• It is politically unfortunate as it makes dialogue more difficult.

  • It's also totally unjustified, but it doesn't impact on my work.

  • I had no travel plans to China have no business is running there in so far.

  • I'm by no means affected What about the European sanctions?

  • Will they pressure China interconnecting its course in Xinjiang?

  • Well, it is about shedding a light on events that are ongoing.

  • I mean the atrocities and the outrageous things that go on in these intern internment camps and in the so called reeducation camps or how they ever try to dress it up.

  • This is these are unbearable situations, collective custody for an ethnic and religious minority.

  • And it helps those who are affected those who are struggling and fighting against these circumstances to get the national the necessary, uh, international attention.

  • And it was joined by the U.

  • K, the U.

  • S.

  • And Canada.

  • So 30 countries all together who are on the same line, I'd like to talk a bit about the Chinese counter sanctions.

  • The EU last December agreed in principle to an investment agreement the Comprehensive Agreement on Investment, or CI with China.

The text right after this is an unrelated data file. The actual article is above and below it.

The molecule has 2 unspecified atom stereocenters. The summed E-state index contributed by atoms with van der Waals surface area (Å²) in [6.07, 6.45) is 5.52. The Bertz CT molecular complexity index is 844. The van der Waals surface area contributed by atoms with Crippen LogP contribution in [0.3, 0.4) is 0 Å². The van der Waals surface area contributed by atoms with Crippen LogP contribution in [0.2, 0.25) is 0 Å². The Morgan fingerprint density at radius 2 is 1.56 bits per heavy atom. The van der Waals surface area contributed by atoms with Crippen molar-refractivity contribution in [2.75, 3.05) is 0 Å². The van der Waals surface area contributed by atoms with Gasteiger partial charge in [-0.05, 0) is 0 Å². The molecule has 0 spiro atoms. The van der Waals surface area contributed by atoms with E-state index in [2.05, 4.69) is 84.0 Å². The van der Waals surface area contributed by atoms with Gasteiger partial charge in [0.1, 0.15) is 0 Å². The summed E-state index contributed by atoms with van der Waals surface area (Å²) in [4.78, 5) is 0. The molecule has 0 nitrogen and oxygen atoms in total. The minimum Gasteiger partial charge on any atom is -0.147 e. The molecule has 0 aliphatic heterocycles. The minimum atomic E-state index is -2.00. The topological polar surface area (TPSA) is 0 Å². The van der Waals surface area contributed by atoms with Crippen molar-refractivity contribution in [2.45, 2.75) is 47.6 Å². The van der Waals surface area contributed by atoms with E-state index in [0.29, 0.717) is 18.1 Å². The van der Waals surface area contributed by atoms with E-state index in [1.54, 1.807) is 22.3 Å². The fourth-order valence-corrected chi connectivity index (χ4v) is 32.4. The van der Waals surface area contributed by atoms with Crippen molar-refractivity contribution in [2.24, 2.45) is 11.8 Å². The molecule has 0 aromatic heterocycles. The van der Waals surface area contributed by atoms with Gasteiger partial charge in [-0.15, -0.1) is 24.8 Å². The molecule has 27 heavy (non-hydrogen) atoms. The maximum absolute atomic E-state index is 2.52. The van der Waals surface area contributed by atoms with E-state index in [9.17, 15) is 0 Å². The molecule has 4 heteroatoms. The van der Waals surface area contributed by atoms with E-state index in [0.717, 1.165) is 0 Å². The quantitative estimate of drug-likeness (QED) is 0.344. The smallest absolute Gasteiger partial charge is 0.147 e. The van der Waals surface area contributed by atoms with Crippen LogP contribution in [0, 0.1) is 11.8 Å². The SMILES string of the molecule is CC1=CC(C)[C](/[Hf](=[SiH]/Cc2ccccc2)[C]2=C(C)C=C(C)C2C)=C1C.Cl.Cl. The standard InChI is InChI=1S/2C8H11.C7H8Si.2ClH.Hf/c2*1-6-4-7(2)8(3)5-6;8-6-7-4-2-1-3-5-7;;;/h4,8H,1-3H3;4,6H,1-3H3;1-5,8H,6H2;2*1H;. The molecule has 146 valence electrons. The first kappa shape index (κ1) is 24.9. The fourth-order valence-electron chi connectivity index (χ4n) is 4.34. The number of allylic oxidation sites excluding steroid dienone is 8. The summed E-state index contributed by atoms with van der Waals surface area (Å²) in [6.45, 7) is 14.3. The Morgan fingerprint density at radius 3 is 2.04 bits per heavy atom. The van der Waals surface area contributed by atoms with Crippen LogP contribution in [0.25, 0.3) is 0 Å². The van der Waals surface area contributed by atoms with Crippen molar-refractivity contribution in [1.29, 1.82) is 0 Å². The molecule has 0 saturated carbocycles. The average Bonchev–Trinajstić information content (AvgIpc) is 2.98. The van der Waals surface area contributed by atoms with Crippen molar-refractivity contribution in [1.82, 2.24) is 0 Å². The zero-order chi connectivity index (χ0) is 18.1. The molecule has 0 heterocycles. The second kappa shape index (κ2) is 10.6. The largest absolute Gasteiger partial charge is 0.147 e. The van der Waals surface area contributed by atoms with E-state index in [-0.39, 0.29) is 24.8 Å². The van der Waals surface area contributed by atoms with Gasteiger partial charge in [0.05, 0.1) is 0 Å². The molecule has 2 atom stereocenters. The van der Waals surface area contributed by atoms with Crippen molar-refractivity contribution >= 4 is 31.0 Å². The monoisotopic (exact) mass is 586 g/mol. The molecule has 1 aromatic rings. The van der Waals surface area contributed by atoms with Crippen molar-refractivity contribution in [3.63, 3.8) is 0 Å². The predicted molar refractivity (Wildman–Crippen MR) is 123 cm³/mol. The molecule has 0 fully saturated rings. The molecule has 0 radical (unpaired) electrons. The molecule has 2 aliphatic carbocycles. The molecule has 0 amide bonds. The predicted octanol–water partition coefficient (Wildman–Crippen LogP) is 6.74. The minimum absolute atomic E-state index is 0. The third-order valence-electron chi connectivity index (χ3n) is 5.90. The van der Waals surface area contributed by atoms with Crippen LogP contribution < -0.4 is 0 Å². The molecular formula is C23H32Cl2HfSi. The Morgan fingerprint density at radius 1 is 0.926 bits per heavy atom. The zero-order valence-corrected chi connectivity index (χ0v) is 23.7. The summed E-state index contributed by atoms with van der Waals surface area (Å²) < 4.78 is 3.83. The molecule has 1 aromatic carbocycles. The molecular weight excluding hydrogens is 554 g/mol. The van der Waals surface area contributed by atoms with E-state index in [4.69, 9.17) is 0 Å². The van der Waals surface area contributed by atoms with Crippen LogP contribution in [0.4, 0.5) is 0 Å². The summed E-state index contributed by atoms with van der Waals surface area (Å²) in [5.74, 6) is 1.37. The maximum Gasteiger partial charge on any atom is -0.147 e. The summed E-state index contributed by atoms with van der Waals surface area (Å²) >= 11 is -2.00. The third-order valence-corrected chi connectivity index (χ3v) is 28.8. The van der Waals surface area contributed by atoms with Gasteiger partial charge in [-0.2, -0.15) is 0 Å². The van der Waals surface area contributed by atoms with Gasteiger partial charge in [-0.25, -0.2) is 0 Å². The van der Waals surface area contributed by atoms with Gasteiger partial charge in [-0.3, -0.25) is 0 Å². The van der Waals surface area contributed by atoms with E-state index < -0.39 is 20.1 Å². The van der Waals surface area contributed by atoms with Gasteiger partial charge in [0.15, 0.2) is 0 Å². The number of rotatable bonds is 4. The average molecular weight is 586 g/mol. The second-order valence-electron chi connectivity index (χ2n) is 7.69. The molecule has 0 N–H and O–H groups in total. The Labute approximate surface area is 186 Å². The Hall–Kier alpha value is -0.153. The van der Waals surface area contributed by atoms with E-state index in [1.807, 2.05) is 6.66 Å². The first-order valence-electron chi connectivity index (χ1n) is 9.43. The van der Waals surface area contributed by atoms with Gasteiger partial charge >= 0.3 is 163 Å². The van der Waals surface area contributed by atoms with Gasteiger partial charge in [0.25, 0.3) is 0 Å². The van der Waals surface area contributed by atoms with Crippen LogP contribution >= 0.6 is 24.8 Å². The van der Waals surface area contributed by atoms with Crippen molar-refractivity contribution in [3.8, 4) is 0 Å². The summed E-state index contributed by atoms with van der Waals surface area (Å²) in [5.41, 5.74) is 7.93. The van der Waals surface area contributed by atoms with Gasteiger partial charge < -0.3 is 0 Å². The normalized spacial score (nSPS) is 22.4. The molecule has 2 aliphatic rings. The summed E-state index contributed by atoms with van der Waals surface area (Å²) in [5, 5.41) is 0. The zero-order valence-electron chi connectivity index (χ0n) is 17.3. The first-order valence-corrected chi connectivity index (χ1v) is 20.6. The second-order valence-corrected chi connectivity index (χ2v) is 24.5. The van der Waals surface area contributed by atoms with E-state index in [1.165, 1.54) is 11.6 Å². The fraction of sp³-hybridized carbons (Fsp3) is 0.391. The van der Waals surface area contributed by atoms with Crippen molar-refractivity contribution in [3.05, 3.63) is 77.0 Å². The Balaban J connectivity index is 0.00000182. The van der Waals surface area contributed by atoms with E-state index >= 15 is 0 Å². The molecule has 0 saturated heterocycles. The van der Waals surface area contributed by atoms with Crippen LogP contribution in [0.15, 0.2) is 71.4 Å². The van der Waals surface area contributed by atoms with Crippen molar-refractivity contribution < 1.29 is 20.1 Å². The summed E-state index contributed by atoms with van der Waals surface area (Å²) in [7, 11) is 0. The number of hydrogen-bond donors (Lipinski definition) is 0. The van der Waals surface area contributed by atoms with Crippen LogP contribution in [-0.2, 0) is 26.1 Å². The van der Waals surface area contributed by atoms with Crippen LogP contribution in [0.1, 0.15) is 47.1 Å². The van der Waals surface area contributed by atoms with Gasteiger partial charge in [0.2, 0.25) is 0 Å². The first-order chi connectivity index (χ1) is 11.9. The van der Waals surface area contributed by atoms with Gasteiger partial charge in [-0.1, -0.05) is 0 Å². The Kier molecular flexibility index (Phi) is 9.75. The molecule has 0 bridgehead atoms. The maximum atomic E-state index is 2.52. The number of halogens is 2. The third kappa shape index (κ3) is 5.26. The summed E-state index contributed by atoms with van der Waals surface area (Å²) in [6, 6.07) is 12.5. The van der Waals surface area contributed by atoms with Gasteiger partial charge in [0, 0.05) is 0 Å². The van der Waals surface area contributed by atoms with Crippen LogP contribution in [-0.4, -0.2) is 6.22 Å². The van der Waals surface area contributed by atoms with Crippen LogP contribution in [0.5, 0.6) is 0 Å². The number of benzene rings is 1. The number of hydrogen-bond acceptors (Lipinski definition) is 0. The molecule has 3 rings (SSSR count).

• This is still to be ratified by the European Parliament, of which you are a member.

  • Do you think this agreement will now be ratified?

  • Well, uh, there have been discussions about that before, and, uh, of course, these discussions will be, uh, become stronger in the house although I would say for me personally, I would not make my personal sensitivity is a base for my political attitude towards this agreement.

  • In principle, it is something that would broaden the market access for our enterprises and reduce a bit the de facto discriminations that our enterprises have been exposed on the Chinese market in comparison to their entrepreneurs access to our market.

  • So in so far, that is, in principle, something that is more in our interest.

  • But speaking of that interest, you have members of the European Parliament such as yourself who have been sanctioned by China.

  • You actually believe there could be a possibility that the European Parliament nonetheless ratifies the CIA?

  • I would not speculate.

  • At this stage, we have to conduct a thorough discussion, how to react and how to uh well, finally find a solution.